Here are a range of tips, from lifestyle to products, to keep your skin healthy:

  • Avoid harsh cleansers – Your skin needs a soft touch to stay smooth. Use facial and body scrubs sparingly. And be sure that your soap is pH balanced to prevent reactions to acidic or basic solutions.
  • Toss the toner – In the past, toner was used to balance the pH levels of your skin after using unbalanced cleansers. Now, many more products are already balanced, eliminating the need for toner. And who needs more products?!
  • Choose fragrance-free soaps and lotions – More than you may realized, your skin reacts to the fragrance in your skincare products. Especially if you have sensitive skin, skip the floral or fruity concoctions.
  • Be gentle with your skin – Too often we get into routines that may or may not be good for our skin, sometimes leaving out important skincare habits. Keep these ideas in mind:
    • Use warm instead of hot bathwater.
    • Limit bath time to avoid drying out your skin.
    • There’s no need to shave your legs daily.
    • Lubricate before and moisturize after shaving.
  • Use sun protection – Sun exposure expedites the aging process of the skin. It can also cause skin cancer. Be sure to avoid being in the sun midday, reapply sunscreen every two hours when exposed, and wear clothing that covers your skin.
  • Eat healthy – Fresh and healthy foods such as fruits, vegetables, whole grains, and lean protein are great for maintaining skin that appears younger.
  • Quit smoking – While smoking causes a slew of additional health issues, the habit rapidly ages the skin. Smoking narrows the blood vessels at the surface of the skin, creating wrinkles and depleting the nutrients your skin needs to stay healthy.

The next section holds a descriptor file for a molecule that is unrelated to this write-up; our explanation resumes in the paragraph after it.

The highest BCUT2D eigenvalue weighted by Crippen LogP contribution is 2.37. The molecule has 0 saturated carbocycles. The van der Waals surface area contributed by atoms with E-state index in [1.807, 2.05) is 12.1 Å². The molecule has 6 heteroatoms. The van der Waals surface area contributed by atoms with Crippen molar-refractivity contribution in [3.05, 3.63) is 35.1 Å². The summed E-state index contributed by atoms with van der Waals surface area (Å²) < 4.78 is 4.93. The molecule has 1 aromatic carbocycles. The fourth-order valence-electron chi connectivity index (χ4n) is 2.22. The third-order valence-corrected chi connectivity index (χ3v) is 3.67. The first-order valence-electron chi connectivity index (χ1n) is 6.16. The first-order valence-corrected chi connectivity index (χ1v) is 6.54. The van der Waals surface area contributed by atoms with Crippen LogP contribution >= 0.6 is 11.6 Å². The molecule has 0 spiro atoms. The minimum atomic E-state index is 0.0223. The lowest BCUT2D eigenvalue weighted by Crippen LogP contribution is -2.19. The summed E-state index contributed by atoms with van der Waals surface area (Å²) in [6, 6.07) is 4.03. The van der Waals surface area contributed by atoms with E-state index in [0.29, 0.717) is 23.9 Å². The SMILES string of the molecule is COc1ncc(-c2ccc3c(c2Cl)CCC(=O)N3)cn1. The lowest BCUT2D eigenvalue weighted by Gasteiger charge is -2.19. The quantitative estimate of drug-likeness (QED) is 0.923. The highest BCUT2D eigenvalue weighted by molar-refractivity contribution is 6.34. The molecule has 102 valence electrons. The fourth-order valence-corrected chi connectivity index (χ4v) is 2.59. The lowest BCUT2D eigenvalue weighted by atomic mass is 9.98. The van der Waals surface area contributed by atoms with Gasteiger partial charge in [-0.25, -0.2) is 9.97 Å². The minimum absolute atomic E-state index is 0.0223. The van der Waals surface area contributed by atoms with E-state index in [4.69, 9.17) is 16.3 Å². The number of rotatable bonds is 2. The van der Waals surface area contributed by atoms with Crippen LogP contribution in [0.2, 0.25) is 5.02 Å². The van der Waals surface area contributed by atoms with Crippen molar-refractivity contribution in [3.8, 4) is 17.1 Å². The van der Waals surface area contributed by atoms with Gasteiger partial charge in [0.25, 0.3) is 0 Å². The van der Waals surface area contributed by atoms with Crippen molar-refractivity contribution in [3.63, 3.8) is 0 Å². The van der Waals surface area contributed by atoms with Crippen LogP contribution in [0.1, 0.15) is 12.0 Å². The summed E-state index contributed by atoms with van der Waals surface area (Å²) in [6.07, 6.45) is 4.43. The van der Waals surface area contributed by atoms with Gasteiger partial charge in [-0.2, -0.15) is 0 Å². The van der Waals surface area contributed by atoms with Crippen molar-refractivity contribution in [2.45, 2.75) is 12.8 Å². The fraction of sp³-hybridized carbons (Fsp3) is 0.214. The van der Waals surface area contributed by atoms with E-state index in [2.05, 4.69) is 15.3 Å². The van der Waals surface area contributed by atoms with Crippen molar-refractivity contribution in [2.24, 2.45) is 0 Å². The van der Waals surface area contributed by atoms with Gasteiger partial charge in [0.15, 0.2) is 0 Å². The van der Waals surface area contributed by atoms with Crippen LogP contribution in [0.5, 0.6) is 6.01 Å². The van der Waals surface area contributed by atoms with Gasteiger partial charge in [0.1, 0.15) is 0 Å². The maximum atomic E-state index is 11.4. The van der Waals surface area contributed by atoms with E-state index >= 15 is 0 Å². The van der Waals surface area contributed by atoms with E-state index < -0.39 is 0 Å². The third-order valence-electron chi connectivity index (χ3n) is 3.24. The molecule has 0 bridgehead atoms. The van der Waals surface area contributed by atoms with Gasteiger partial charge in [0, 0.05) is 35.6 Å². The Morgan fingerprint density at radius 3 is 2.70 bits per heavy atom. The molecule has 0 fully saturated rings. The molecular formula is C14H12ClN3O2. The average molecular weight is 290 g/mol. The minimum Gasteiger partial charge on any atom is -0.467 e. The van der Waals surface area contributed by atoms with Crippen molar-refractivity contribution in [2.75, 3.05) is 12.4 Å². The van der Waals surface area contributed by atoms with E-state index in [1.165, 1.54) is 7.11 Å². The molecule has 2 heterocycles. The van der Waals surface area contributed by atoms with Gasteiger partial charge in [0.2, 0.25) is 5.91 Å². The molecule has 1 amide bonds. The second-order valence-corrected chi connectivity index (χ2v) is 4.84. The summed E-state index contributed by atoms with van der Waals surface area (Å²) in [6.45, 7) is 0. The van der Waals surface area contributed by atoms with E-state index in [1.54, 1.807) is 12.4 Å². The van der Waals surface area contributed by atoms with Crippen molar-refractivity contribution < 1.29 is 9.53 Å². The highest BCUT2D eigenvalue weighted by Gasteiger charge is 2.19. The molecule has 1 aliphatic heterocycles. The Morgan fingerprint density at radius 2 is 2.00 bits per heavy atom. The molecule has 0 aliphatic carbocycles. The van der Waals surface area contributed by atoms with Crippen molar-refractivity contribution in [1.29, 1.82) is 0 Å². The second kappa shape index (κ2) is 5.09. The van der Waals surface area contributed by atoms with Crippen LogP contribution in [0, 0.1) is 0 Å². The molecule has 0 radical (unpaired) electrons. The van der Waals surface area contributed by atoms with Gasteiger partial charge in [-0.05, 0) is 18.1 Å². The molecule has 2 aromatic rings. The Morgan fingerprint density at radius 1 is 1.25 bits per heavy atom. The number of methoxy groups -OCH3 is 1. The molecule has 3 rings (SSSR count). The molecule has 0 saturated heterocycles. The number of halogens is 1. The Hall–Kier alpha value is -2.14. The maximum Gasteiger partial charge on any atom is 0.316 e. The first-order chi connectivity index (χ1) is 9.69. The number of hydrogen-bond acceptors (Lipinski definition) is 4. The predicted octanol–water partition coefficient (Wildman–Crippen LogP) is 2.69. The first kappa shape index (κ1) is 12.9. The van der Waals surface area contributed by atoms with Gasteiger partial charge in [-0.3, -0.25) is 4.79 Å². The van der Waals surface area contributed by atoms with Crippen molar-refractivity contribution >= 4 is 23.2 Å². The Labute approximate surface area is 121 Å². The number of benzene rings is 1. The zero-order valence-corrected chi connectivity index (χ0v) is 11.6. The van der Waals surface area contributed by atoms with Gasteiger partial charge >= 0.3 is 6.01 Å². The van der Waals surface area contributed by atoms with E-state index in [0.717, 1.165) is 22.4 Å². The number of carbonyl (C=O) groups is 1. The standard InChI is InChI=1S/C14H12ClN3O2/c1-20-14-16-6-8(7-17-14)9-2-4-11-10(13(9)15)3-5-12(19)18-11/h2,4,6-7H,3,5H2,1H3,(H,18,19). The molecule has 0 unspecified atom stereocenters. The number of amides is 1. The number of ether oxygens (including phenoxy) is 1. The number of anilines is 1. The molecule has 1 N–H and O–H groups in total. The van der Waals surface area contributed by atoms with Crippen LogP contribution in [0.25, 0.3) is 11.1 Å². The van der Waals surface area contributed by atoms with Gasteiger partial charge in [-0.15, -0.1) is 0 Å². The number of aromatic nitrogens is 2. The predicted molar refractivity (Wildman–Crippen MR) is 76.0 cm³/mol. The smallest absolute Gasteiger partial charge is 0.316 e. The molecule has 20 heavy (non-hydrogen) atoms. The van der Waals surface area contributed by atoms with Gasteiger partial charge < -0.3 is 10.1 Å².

• Keep stress to a minimum – Stress affects your skin health more than you might think. High stress levels cause breakouts and leave your skin susceptible to other skin conditions.

Watch What You Eat and Stop Your Rosacea from Flaring Up

RosaceaWhile each person has different triggers that will spur their rosacea, there are some triggers that you might want to avoid. This blog will help you be aware of foods that commonly act as rosacea triggers and help you be aware of how you can discover your own personal triggers.

It’s Time to Quit
Smoking and alcohol are common rosacea triggers. If you suffer from rosacea and are a smoker, it’s time to finally cut back and eliminate cigarettes from your life. Alcohol is also a important to cut back on, especially types such as beer, vodka, bourbon, gin, and even champagne.

Cut Back on the Romance
No, having a nice romantic evening in shouldn’t cause your rosacea to flair up—unless, that is, you are sharing some red wine and chocolate with your significant other. As sad as it is, these two romantic symbols are very common rosacea triggers, so stay away if you want your skin to stay calm for the big night.